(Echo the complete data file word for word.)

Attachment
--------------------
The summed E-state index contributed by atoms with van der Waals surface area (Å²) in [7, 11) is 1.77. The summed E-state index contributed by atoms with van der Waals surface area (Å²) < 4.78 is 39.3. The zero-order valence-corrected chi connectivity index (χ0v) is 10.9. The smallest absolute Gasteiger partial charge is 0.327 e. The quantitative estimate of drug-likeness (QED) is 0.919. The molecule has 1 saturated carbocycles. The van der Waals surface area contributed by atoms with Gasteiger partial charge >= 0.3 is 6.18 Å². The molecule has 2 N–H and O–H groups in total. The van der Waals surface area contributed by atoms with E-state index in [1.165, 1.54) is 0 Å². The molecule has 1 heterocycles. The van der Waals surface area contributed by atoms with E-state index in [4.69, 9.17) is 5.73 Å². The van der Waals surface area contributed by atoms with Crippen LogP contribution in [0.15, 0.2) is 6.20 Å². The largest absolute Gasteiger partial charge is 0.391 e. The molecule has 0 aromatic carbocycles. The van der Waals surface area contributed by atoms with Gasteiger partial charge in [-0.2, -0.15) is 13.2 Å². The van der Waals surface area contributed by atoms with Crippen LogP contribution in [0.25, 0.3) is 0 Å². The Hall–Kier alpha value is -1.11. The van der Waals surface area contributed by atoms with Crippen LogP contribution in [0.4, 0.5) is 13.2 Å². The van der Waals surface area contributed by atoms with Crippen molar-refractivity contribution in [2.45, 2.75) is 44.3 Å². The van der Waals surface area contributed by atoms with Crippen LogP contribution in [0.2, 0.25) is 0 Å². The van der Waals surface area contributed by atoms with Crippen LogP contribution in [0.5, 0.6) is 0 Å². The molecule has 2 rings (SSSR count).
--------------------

The summed E-state index contributed by atoms with van der Waals surface area (Å²) in [7, 11) is 1.77. The summed E-state index contributed by atoms with van der Waals surface area (Å²) < 4.78 is 39.3. The zero-order valence-corrected chi connectivity index (χ0v) is 10.9. The smallest absolute Gasteiger partial charge is 0.327 e. The quantitative estimate of drug-likeness (QED) is 0.919. The molecule has 1 saturated carbocycles. The van der Waals surface area contributed by atoms with Gasteiger partial charge >= 0.3 is 6.18 Å². The molecule has 2 N–H and O–H groups in total. The van der Waals surface area contributed by atoms with E-state index in [1.165, 1.54) is 0 Å². The molecule has 1 heterocycles. The van der Waals surface area contributed by atoms with E-state index in [4.69, 9.17) is 5.73 Å². The van der Waals surface area contributed by atoms with Crippen LogP contribution in [0.15, 0.2) is 6.20 Å². The largest absolute Gasteiger partial charge is 0.391 e. The molecule has 0 aromatic carbocycles. The van der Waals surface area contributed by atoms with Gasteiger partial charge in [-0.2, -0.15) is 13.2 Å². The van der Waals surface area contributed by atoms with Crippen LogP contribution in [0.25, 0.3) is 0 Å². The Hall–Kier alpha value is -1.11. The van der Waals surface area contributed by atoms with Crippen LogP contribution in [0.4, 0.5) is 13.2 Å². The van der Waals surface area contributed by atoms with Crippen molar-refractivity contribution in [2.45, 2.75) is 44.3 Å². The van der Waals surface area contributed by atoms with Crippen LogP contribution in [0.2, 0.25) is 0 Å². The van der Waals surface area contributed by atoms with Crippen LogP contribution in [0.5, 0.6) is 0 Å². The molecule has 2 rings (SSSR count).